Aug 22, 2006
Messages
19,438
Reaction score
8,313
Hackman, I gotta tell you that in real life, in actual practice over many years, a controller like the $20 Speedster works just fine. I have a 6" Vortex that I have had for so many years I can't remember when I bought it (but at least 7 years ago) and have never had one bit of problem with. I have a backup fan in the closet since I absolutely cannot be without a fan with the 1000W but there it sits, gathering dust. Maybe this is getting a little more complicated than it needs to be?
 

Hackerman

Well-Known Member
Joined
Apr 18, 2014
Messages
3,029
Reaction score
272
I always make things more complicated than they need to be. Part of the illness, I guess. LOL

For 30 years, the only ventilation I had was a bathroom fan on the ceiling. LOL Worked fine.

But, like I said before, this is a hobby for me so experimenting and learning new things is part of the fun.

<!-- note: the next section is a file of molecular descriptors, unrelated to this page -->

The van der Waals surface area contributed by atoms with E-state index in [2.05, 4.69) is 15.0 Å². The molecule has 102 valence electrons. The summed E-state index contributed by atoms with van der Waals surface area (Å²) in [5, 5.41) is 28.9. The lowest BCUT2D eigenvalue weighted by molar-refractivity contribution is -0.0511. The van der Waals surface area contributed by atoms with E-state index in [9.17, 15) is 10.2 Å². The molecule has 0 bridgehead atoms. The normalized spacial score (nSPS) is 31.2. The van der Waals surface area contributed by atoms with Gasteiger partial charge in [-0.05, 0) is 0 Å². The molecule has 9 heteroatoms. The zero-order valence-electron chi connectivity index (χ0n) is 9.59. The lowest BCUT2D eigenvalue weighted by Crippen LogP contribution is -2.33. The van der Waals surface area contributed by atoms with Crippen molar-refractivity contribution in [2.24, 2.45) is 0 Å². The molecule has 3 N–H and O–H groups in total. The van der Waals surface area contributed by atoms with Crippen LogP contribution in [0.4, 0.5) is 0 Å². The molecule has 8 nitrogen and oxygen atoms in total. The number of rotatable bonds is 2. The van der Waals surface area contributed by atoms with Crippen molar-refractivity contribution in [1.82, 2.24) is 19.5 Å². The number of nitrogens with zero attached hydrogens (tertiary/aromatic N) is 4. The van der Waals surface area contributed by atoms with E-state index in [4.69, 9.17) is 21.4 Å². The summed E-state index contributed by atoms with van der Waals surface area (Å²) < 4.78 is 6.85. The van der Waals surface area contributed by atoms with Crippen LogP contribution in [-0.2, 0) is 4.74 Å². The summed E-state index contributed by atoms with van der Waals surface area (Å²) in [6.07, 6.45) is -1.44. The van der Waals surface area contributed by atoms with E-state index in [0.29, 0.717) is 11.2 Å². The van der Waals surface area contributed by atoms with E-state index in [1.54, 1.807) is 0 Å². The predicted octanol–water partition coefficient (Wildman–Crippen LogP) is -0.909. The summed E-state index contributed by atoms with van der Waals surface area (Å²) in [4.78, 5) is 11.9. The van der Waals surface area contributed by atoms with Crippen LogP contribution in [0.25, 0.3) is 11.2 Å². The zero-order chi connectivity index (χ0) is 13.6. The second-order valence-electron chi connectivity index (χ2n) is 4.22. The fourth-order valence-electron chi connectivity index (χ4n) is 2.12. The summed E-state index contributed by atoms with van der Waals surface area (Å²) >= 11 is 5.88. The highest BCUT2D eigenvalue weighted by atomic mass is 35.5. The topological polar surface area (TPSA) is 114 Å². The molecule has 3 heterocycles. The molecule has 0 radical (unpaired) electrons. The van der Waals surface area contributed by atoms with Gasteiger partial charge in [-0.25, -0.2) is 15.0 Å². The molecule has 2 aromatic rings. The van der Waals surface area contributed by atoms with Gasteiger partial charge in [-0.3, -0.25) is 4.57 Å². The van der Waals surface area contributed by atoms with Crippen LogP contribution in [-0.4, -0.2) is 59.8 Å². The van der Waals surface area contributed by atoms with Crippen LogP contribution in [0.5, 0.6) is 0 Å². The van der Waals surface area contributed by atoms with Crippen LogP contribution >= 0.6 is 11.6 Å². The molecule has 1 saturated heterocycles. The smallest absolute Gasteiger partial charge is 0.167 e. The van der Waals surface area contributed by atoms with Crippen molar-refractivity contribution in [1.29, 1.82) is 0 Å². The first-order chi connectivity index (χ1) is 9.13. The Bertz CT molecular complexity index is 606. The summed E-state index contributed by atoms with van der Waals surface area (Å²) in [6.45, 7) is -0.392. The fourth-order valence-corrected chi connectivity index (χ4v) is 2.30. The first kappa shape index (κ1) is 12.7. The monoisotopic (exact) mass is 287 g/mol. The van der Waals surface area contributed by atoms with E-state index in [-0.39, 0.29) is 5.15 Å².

My CAP Speed controller has a label on it that says, "Do not use with brushless type motors". And, the inline fan I am using (and the ones we most use) are brushless motors... are they not?
 

zipflip

Well-Known Member
Joined
Apr 17, 2008
Messages
2,606
Reaction score
1,893
IF YA GOT THE COIN THEN A VARIAC IS A MAJOR PLUS over tehm chincy speedster controller IMO. I got 4 variacs . one on every single canfan I use when running. speedsters work but ya always got tham dang hum whining sond when ya dim it down. u egt a variac and hook it up to that and all that annoyin hum and whining noise goes away. also my fans seem to last do better on them vs the speedsters I used to use years back. after getting the first variac way back when I jumped on it and got 3 more to replace the speedsters I loved them so much. maybe odd annoyin noises that are constant don't bug u as much as me but if ur one who is driven nuts over anoyin noises and don't mind paying extra in life for piece of mind as well as performance etc then definitely opt for vaiacs. JME and opinion on controlling speed for these inline fans.
 

Latest posts

Top